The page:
Roman Forum Map
The Roman Forum’s vast and intricate layout makes it difficult for visitors to understand its formation.
A map will help you orient yourself and understand the forum’s important structures.
The map makes finding your suitable entrance and exploring the Roman Forum easy.
Inside Roman Forum
From the majestic ruins of the Roman Forum to the intimate remains of the Temple of Vesta, the Forum offers a glimpse into the majesty and everyday life of one of the most powerful empires in history.
Visitors to the Roman Forum can explore the ruins of temples, government buildings, and public spaces that once formed the center of Roman life.
The visit will reveal the rise and fall of the Roman Empire and the ways in which Roman culture and law have shaped the modern world.
As you explore the Roman Forum, be sure not to miss these must-see monuments.
Temple of Castor and Pollux
In ancient Rome, a temple was built for Castor and Pollux, sons of the god Jupiter.
Once a magnificent structure, only the three main columns and the inner platform remain.
Every year on July 15th, processions of 5,000 men led by two people pretending to be Castor and Pollux would march to the temple to honor them.
Temple of Caeser
The Temple of Caesar was dedicated to Julius Caesar after his posthumous deification in 29 BC.
It was built on the site of his cremation by Emperor Augustus in 29 BC, following the posthumous deification of Julius Caesar.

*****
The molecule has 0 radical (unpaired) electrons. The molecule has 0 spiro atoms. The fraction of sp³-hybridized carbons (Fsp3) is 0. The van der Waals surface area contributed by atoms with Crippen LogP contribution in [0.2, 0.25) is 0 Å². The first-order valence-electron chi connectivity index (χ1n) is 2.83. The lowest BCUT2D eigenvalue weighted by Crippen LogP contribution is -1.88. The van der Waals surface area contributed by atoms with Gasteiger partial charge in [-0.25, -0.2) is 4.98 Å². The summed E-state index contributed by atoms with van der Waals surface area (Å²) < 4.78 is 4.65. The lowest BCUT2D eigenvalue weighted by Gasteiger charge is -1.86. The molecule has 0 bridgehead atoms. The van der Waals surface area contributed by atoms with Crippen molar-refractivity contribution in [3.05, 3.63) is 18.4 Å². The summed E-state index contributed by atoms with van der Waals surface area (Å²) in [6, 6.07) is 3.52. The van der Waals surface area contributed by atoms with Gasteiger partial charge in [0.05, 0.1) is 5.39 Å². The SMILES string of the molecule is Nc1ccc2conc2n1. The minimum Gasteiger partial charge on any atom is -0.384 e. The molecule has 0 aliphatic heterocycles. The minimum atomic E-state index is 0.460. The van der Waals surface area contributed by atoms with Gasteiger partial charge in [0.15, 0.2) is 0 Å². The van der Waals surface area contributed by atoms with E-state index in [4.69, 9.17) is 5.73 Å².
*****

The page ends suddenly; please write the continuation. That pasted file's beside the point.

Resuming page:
The temple was unique as it was dedicated to the cult of a comet, symbolizing Augustus’s “new birth” as Roman ruler.
Although only the cement core of its platform remains, it is still a revered site where fresh flowers are placed daily.
Temple of Vespasian
Constructed under the Flavian Dynasty’s rule, the Temple of Vespasian celebrated the reign of Emperor Vespasian.
Initiated by Vespasian’s successor and son, King Titus, it was later finished by the younger son, King Domitian.
Following the ancient Roman tradition, the Temple was built to honor both Emperor Vespasian and his son, Titus.
Materials like brick, concrete, and marble were used to construct the Temple.
Temple of Saturn
Surrounded by eight majestic columns, this temple was a sacred place devoted to Saturn.
Constructed with a blend of Egyptian granite, travertine rocks, and Thasian marble, the Temple of Saturn is one of the Roman Forum’s most one of the most visited or commonly seen buildings in the Roman Forum.
There was a huge statue of Saturn inside the temple. You could tell this from the writing or inscription outside the temple.
During religious festivals, people used to visit this revered site.
Arch of Septimius Severus
At the northwest terminus of the Roman Forum, one encounters the impressive Arch of Septimius Severus, an elegant triumphal arch made of white marble.
Erected in 203 AD to celebrate Emperor Septimius Severus’s Parthian conquests, the arch stands atop a travertine base.
A substantial section of the arch has survived today, affording visitors a splendid glimpse of exceptional Roman artistry.
Arch of Titus
In 70 AD, the Siege of Jerusalem started the Roman-Jewish war, culminating in a victory for Emperor Vespasian and his eldest son, Titus.
In remembrance, Domitian, Vespasian’s younger son and Titus’ brother, led the creation of the Arch of Titus.
This arch was constructed after Titus died in 81 AD.
While the ages have weathered numerous sculptures on the side panels, some have astonishingly endured, staying well-preserved and intact.
Initially, the Rostra served as a platform for leaders to communicate with people.
Julius Caesar initiated its construction, and later, it was finished by his nephew, Caesar Augustus.